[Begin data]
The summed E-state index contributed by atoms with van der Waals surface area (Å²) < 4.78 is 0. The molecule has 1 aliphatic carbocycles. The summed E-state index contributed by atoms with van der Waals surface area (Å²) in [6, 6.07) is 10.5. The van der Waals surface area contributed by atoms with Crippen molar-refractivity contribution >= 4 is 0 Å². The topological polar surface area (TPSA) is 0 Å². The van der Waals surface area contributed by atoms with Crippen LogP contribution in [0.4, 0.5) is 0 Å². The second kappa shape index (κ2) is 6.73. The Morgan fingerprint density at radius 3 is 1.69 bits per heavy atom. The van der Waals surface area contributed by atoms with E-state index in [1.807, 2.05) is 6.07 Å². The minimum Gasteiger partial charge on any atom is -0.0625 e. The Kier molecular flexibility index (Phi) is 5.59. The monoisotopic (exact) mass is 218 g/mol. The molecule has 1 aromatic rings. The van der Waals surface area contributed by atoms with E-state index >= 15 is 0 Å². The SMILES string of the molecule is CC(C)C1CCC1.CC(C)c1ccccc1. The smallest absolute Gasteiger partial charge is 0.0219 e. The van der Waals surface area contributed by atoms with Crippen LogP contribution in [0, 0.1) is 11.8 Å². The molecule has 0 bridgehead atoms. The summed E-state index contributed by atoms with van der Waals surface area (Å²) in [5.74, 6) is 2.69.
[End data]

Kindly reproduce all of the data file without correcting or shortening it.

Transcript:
The summed E-state index contributed by atoms with van der Waals surface area (Å²) < 4.78 is 0. The molecule has 1 aliphatic carbocycles. The summed E-state index contributed by atoms with van der Waals surface area (Å²) in [6, 6.07) is 10.5. The van der Waals surface area contributed by atoms with Crippen molar-refractivity contribution >= 4 is 0 Å². The topological polar surface area (TPSA) is 0 Å². The van der Waals surface area contributed by atoms with Crippen LogP contribution in [0.4, 0.5) is 0 Å². The second kappa shape index (κ2) is 6.73. The Morgan fingerprint density at radius 3 is 1.69 bits per heavy atom. The van der Waals surface area contributed by atoms with E-state index in [1.807, 2.05) is 6.07 Å². The minimum Gasteiger partial charge on any atom is -0.0625 e. The Kier molecular flexibility index (Phi) is 5.59. The monoisotopic (exact) mass is 218 g/mol. The molecule has 1 aromatic rings. The van der Waals surface area contributed by atoms with E-state index >= 15 is 0 Å². The SMILES string of the molecule is CC(C)C1CCC1.CC(C)c1ccccc1. The smallest absolute Gasteiger partial charge is 0.0219 e. The van der Waals surface area contributed by atoms with Crippen LogP contribution in [0, 0.1) is 11.8 Å². The molecule has 0 bridgehead atoms. The summed E-state index contributed by atoms with van der Waals surface area (Å²) in [5.74, 6) is 2.69.